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Sitting for days without seeing deer is incredibly frustrating. But as a bowhunter, seeing deer but not getting them to close the distance to within range is even more frustrating.
Moving the stand is probably the best way to go if it happens often. Decoys and calling can also be effective. However, one of my favorite ways to put a deer under my stand is by using mock scrapes.
Serious bowhunters won’t walk in the woods without wearing rubber boots and using scent control. When building or tending to mock scrapes you need to be increasingly aware of your scent.
When bucks encounter scrapes they are focusing on their sense of smell to determine what other deer are using the scrape. What you don’t want is them being spooked by smelling you.
There are a number of products on the market designed to fool bucks into believing other deer are using a scrape. If you want to use one of these products, you’re not alone. Personally, I feel they do more harm than good. The best way to get realistic scent on a scrape is to use real scent only.
Once I make the scrape, I leave it alone. Let deer naturally add scent for you. If you make the scrape well and put it in the right place, you’ll have no shortage of visits from deer. I’ve also seen hunters shovel dirt out of real scrapes and dump it into their mock scrapes. Again, scent control on your tools is a must.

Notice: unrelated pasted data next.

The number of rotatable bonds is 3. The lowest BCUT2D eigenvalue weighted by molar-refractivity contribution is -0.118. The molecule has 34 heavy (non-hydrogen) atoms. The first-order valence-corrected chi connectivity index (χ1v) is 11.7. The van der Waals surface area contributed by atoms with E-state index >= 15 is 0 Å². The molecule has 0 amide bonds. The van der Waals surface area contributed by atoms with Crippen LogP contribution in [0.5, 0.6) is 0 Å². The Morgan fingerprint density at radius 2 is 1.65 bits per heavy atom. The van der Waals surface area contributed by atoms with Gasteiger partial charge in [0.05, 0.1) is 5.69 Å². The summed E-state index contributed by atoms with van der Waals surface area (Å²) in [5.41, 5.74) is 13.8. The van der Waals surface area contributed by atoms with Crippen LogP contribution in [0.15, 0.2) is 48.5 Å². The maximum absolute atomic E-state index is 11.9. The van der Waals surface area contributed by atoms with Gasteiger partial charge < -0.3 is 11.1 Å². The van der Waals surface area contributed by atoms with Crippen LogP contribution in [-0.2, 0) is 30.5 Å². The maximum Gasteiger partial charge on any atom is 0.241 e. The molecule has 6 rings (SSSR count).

When making a mock scrape, I first find a nice trail near one of my favorite stand sites. I rarely see scrapes right on a trail. They’re almost always just off the trail. Look for a sturdy branch about four feet off the ground. A good scrape needs a licking branch. Once you find your potential mock scrape site, look up at your stand. Do you have a clear shot? What if the deer isn’t quite in the scrape. Will the mock scrape typically be upwind of your stand? Again, a buck will have his nose on overdrive when he checks a scrape. Any scent mistakes will be amplified.
Once you’ve found your spot, kick up the earth with your rubber boots. It should almost look as though the soil has been plowed. Once you have the soil roughed up, you’re done. Some hunters like to scratch up the licking stick with a pocket knife or hand saw. Not a bad idea, but be conscious of your scent. Rubber gloves cleaned with scent eliminating spray will help.
This is the point when most hunters hang a dripper or apply artificial scent. As previously mentioned, I’m not a believer. The sight of the licking branch hanging over roughed up soil is more than enough to capture a deer’s attention. Using a commercial scent might work… but it might spook a wary buck. Let deer do the scent work for you.